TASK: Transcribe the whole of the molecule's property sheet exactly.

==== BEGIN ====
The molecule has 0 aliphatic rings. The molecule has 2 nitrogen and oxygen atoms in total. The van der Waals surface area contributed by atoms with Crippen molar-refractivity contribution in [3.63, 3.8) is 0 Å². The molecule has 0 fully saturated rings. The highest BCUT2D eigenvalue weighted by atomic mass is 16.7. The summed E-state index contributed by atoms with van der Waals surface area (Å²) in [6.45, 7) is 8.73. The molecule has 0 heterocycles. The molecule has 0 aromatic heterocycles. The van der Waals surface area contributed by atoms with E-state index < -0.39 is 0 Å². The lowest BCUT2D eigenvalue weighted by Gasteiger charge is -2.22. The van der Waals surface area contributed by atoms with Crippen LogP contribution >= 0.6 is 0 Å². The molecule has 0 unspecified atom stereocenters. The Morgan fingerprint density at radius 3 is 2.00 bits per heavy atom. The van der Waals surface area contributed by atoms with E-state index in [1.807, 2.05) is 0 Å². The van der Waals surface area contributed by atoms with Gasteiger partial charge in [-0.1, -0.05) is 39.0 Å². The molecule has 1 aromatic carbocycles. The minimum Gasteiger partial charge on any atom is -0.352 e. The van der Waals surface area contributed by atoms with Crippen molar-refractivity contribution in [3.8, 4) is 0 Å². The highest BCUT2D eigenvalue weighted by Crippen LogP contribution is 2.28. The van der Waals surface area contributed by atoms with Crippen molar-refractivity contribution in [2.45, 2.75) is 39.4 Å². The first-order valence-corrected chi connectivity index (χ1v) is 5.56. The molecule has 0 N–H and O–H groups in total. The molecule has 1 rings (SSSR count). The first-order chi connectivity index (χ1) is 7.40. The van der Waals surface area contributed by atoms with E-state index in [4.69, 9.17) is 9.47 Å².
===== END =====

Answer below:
The molecule has 0 aliphatic rings. The molecule has 2 nitrogen and oxygen atoms in total. The van der Waals surface area contributed by atoms with Crippen molar-refractivity contribution in [3.63, 3.8) is 0 Å². The molecule has 0 fully saturated rings. The highest BCUT2D eigenvalue weighted by atomic mass is 16.7. The summed E-state index contributed by atoms with van der Waals surface area (Å²) in [6.45, 7) is 8.73. The molecule has 0 heterocycles. The molecule has 0 aromatic heterocycles. The van der Waals surface area contributed by atoms with E-state index < -0.39 is 0 Å². The lowest BCUT2D eigenvalue weighted by Gasteiger charge is -2.22. The van der Waals surface area contributed by atoms with Crippen LogP contribution >= 0.6 is 0 Å². The molecule has 0 unspecified atom stereocenters. The Morgan fingerprint density at radius 3 is 2.00 bits per heavy atom. The van der Waals surface area contributed by atoms with E-state index in [1.807, 2.05) is 0 Å². The van der Waals surface area contributed by atoms with Gasteiger partial charge in [-0.1, -0.05) is 39.0 Å². The molecule has 1 aromatic carbocycles. The minimum Gasteiger partial charge on any atom is -0.352 e. The van der Waals surface area contributed by atoms with Crippen molar-refractivity contribution in [3.8, 4) is 0 Å². The highest BCUT2D eigenvalue weighted by Crippen LogP contribution is 2.28. The van der Waals surface area contributed by atoms with Crippen molar-refractivity contribution in [2.45, 2.75) is 39.4 Å². The first-order valence-corrected chi connectivity index (χ1v) is 5.56. The molecule has 0 N–H and O–H groups in total. The molecule has 1 rings (SSSR count). The first-order chi connectivity index (χ1) is 7.40. The van der Waals surface area contributed by atoms with E-state index in [4.69, 9.17) is 9.47 Å².